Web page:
On the true and the perceived minor interactions of dissolved phosphate and dissolved sulphate and some other constituents with the Alkalinity of oceanic seawater
Abstract. We have become aware that there is some confusion in the literature on the interactions of dissolved phosphate and dissolved sulphate with the alkalinity of seawater. This paper aims to invite comments and corrections of colleagues towards resolving this confusion and eventually obtaining full agreement among ocean scientists. In the world oceans, the Alkalinity of seawater or Oceanic Alkalinity is defined as the small difference of electric charge between fully dissociated strong cations and the fully dissociated strong anions. As seawater must have an overall neutral electric charge, this small difference of the strong cations and anions must be compensated by a small difference between not fully dissociated weak cations and the weak anions. Oceanic Alkalinity can be determined by acid titration of a seawater sample, this leading to an ensuing value of Titration Alkalinity. In the titration procedure for Titration Alkalinity, both dissolved phosphate and dissolved sulphate play minor roles that can be assessed accurately from measured values of dissolved phosphate and the value of dissolved sulphate on the basis of measured salinity, respectively.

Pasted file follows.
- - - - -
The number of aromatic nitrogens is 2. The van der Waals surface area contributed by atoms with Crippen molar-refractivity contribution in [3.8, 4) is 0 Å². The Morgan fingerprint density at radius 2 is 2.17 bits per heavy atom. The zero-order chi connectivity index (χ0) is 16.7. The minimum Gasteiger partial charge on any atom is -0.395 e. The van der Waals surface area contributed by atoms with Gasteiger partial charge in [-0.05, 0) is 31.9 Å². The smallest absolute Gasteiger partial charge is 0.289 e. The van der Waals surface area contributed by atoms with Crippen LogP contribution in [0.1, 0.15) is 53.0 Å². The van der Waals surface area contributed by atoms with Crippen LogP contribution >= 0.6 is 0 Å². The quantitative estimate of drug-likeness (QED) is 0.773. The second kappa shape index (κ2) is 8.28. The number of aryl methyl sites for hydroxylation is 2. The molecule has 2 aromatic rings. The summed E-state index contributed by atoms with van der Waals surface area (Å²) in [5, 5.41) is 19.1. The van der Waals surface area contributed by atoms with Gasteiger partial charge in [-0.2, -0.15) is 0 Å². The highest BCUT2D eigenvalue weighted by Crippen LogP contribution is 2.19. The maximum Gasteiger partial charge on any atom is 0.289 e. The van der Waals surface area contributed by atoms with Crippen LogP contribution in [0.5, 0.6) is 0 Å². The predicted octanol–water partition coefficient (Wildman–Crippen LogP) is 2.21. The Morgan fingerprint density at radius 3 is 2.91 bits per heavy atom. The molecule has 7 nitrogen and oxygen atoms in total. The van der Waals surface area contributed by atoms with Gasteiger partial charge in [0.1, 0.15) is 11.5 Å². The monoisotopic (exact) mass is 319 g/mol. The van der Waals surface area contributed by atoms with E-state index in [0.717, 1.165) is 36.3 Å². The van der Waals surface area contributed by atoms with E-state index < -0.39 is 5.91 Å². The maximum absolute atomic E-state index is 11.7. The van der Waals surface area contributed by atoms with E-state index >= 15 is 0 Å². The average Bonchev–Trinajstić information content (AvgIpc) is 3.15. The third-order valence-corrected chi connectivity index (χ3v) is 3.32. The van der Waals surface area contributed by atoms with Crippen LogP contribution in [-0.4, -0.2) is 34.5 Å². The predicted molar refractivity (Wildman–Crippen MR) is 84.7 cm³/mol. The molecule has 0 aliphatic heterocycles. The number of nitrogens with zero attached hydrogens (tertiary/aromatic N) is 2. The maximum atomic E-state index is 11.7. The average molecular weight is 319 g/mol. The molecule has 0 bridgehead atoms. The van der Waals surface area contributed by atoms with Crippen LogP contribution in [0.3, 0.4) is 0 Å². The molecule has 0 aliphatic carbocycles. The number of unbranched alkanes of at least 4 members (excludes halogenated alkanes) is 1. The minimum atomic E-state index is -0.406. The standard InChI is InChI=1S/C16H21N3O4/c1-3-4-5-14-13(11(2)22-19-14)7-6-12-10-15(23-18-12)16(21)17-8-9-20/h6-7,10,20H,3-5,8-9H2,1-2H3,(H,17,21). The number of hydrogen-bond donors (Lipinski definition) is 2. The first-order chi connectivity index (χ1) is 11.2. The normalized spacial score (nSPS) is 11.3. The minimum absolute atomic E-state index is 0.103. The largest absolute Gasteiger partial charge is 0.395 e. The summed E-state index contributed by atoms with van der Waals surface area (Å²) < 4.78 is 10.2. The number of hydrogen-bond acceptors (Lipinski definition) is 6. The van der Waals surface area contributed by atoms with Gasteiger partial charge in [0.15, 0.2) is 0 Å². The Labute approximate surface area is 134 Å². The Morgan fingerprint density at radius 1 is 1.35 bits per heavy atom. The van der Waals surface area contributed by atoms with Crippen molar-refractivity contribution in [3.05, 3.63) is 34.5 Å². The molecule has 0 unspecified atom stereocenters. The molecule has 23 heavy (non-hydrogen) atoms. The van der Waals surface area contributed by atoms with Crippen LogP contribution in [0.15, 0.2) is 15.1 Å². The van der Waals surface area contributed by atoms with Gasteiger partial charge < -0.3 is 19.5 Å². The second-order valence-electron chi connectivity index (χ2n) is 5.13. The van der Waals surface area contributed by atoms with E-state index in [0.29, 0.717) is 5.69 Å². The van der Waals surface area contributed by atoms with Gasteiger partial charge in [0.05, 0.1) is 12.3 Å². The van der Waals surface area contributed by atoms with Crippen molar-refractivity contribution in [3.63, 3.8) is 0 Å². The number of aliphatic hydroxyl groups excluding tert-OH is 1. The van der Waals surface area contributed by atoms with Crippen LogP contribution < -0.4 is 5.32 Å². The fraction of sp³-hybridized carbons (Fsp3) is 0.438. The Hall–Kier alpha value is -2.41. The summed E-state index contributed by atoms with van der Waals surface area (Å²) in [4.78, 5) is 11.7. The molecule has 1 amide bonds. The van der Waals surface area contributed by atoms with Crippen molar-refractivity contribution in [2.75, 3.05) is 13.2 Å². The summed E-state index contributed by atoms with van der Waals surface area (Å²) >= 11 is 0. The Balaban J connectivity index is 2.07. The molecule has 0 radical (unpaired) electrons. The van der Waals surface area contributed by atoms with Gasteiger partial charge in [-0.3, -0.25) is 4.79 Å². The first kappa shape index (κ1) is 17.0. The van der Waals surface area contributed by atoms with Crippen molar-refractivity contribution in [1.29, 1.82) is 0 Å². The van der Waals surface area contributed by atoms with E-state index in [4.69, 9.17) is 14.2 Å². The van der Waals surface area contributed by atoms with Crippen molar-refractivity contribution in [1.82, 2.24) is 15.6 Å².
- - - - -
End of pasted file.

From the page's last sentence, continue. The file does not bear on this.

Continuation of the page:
In the past, a perceived role of biological uptake or release of dissolved phosphate has been suggested in the value of Oceanic Alkalinity. To the best of our knowledge, this perceived role is mistaken. Moreover, it has also been reported a perceived role of biological uptake/release of dissolved sulphate from seawater in the value of Oceanic Alkalinity. Latter perceived role in the value of Oceanic Alkalinity is not necessarily wrong, in theoretical principle. However, it deviates from how Alkalinity has traditionally been defined in the literature and how it is used. Moreover, the role of sulphate is not verifiable, because the small amount of biological assimilation of sulphate cannot be discerned from measurement of the very large background concentration value of dissolved sulphate. Consideration of nitrite in Alkalinity has also been suggested and is theoretically not incorrect, but insignificant versus the accuracy of the measurements of Titration Alkalinity. Therefore, it is reasonable to omit and ignore nitrite when considering Alkalinity. Finally, in the classical (1981) expanded equation for Titration Alkalinity, the negative sign of [H3PO4] is mistaken and yet another reason that this [H3PO4] term best would have been, or from now on should be, omitted from the expanded equation for Titration Alkalinity.
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